It’s hard to start to write. No matter the number of chapters or scenes or even emails I’ve written, when I have a blank page in front of me, I stop in my tracks. I see half a dozen different directions I can go, my brain buzzes with the excitement of all of them, and yet I find myself writing and deleting the first two sentences hundreds of times before I finally settle on the idea I want to follow. Even then, I will probably change my mind later and repeat the process. I will outline. I will talk aloud to myself on long walks. It is all the work I do to avoid a simple question: have I given myself permission to write today?
Usually the answer is no, I have not given myself permission to write. I can tell when I preface anything I share with a disclaimer. You know, I haven’t really figured this out yet or Well, this is something new I’m trying. I can tell when my notebook is filled with scribbles and crossed out words. I can tell when I’m reading someone else’s work and my immediate reaction is “Oh this is so good. How could I ever write anything that compares?” They are all symptoms of a common writerly struggle—a reluctance to give myself the space, time, and patience to nurture an idea.
Like most writers, I have had ideas that marinate and slowly reveal themselves. I’ve had ideas that appear in a flash. I’ve had ideas that have scratched at me for years. When they are floating around my head, ideas can be so exciting and special. When I’ve finally sat down with those ideas—when I’ve finally let them leave my brain and make their way onto the page, they can also be deeply disappointing. It is the worst round of Pictionary ever. It is hard to reconcile the gap between what I imagine and what I’m able to craft on the page.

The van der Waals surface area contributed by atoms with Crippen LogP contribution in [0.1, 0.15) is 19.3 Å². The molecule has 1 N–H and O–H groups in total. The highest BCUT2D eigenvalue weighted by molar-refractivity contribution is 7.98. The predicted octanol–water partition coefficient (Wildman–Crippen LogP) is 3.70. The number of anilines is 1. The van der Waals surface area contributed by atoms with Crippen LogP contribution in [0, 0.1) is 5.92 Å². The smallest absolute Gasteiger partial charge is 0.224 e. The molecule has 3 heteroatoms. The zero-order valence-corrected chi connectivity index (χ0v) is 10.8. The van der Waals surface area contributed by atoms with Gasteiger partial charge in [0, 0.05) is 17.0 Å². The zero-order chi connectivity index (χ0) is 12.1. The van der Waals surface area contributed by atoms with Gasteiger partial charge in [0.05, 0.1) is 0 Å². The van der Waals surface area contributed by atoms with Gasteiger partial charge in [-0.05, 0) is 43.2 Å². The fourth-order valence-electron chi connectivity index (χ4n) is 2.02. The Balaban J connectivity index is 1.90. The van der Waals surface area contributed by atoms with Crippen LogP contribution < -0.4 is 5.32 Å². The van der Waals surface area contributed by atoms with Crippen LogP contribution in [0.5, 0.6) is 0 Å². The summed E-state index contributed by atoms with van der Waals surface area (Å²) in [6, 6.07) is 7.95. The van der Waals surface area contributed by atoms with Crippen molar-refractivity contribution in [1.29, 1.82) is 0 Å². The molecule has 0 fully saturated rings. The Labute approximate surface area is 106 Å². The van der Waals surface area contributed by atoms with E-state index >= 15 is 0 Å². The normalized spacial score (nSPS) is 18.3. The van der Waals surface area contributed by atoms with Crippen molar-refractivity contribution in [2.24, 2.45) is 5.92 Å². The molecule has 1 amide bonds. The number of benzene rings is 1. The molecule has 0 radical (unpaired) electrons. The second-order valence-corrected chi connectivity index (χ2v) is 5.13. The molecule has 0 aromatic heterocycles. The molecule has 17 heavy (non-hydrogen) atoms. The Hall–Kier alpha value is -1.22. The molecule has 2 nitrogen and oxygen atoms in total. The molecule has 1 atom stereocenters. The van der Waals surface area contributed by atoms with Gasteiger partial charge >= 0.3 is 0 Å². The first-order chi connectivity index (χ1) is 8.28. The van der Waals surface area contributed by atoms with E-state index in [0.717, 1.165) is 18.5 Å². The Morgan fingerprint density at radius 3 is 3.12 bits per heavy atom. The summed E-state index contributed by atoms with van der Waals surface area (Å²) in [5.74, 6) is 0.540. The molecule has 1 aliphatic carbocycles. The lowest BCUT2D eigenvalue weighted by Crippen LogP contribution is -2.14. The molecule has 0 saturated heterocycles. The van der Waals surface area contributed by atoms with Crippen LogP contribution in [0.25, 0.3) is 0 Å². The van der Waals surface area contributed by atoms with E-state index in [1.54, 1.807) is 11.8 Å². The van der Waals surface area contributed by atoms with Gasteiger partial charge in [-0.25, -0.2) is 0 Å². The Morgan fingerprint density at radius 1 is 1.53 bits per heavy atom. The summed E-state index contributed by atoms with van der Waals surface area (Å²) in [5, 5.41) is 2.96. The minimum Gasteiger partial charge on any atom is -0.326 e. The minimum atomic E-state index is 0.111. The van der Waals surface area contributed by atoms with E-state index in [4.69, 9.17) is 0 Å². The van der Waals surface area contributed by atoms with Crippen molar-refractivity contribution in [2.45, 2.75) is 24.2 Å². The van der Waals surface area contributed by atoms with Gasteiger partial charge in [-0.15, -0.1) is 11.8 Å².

So this is what I find helpful sometimes: I set a timer for ten minutes and I write whatever comes out. Then I share it with a dozen other people and they don’t tell me what is good or bad. They don’t tell me what is working or what isn’t working. They tell me what resonated with them, whether it is an image or phrase or a character. There is not always something that resonates with them, and that is okay. I have only given that idea ten minutes of my time. What I find helpful is giving myself the space to make something without any expectations. To give an idea or a story the room to be. To witness it and notice the parts that draw other people in.
This isn’t what I have always done. This is what I found when, struggling with writer’s block six years ago, I went to the first gathering of a writing meetup in Brookline. The organizer gave us the prompt “stoplight” and the five of us strangers had very different ideas. An older person from Quincy wrote from the perspective of the stoplight. A younger person working in tech wrote about a stoplight in the rain. I wrote about how stoplights tell people what to do. It was so fascinating to see what our brains could come up with in such a short amount of time. It was even more fascinating to see how encouraged we were by sharing our young ideas with each other.
We were giving ourselves permission to write—because writing is hard enough. What we had in common is that we were all trying to share the tiny unspoken parts of ourselves in our own tiny ways. We were trying to be vulnerable with one another.
We were vulnerable when we took a prompt and started to write the first thing that came to our head. When we wrote that idea to the fullest possibility we could in ten minutes. We were vulnerable when we nurtured that idea without any expectations. We were vulnerable when we chose to share that tiny idea with people we didn’t know and asked them, “Do you see a part of yourselves in this part of me?”
We are vulnerable when we trust people to answer.